The latest New Yorker of the Week says 72 percent of public school children are not reading on grade level by third grade, and for almost two decades, she's worked to change that. NY1's John Schiumo filed the following report.
When kids are read to at any early age, many do better in school. It's something Mimi Lieber learned after working for more than 15 years at the state Board of Regents.
"If you don't have enough teachers in the classroom, or children aren't quite ready to learn to read, it's not something you can just make a law about," Lieber says. "We had to go figure out a way to make it happen for children who didn't have all of the advantages of having very educated and very well-off parents."
So Lieber made it happen for children living in low-income neighborhoods. In 1996, she founded Literacy Inc., a nonprofit that focuses on helping students to read by the third grade.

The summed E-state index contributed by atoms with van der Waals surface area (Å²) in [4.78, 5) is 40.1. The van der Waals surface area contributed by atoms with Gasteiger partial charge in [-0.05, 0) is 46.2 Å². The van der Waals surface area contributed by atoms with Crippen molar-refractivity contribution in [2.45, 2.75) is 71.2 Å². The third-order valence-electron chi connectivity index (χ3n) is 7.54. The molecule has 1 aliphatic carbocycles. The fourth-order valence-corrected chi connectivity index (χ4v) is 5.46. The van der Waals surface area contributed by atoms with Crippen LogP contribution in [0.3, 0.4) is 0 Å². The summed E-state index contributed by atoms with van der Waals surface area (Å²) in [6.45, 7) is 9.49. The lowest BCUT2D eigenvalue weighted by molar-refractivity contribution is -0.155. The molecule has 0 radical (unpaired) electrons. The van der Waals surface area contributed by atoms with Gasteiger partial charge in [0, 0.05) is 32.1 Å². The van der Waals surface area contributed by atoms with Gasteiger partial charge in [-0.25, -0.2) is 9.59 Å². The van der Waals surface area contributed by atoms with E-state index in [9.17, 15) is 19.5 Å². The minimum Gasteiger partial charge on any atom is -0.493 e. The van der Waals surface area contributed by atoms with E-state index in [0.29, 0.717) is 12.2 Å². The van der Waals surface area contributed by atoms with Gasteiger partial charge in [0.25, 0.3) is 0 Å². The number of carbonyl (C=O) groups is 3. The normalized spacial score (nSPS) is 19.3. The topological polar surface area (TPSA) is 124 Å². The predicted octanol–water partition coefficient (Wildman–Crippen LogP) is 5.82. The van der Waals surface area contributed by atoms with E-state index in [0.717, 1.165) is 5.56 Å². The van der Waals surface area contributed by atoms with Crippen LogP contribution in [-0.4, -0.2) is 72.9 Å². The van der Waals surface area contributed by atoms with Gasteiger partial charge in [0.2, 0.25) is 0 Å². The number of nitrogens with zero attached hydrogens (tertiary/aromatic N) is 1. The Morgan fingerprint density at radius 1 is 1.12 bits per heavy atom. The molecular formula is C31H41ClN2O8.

"If you don't learn to read, you're headed for trouble. That's too bad, but it's a fact," Lieber says. "Because in fourth grade, all of a sudden, they bring in math and social studies and science."
Lieber says the key is empowering parents to invest in their students' education. Through year-long programs at dozens of schools and libraries, LINC connects families with resources in their communities.
"I can share time with my daughters and also help the children in the community become good readers," Rocio Polonio, a parent and volunteer, says through an interpreter.
"The message is, you can do this. You can help your children, and you don't need a lot of money. You can do this," says Danita Nichols, library manager at the Inwood Public Library.
Thousands of families in the five boroughs have, thanks in part to an 86-year-old with a love of reading.
“She reads books that are real and true, and so those books makes you learn more," says Alexandra Cuello, a participant in the program.
"Every book sounds interesting to me," says Isabella Irizarry, a participant in the program.
So, for helping families turn the page to a new chapter of success, Mimi Lieber is our New Yorker of the Week.
FOR MORE INFORMATION
For more information about Literacy Inc., visit lincnyc.org.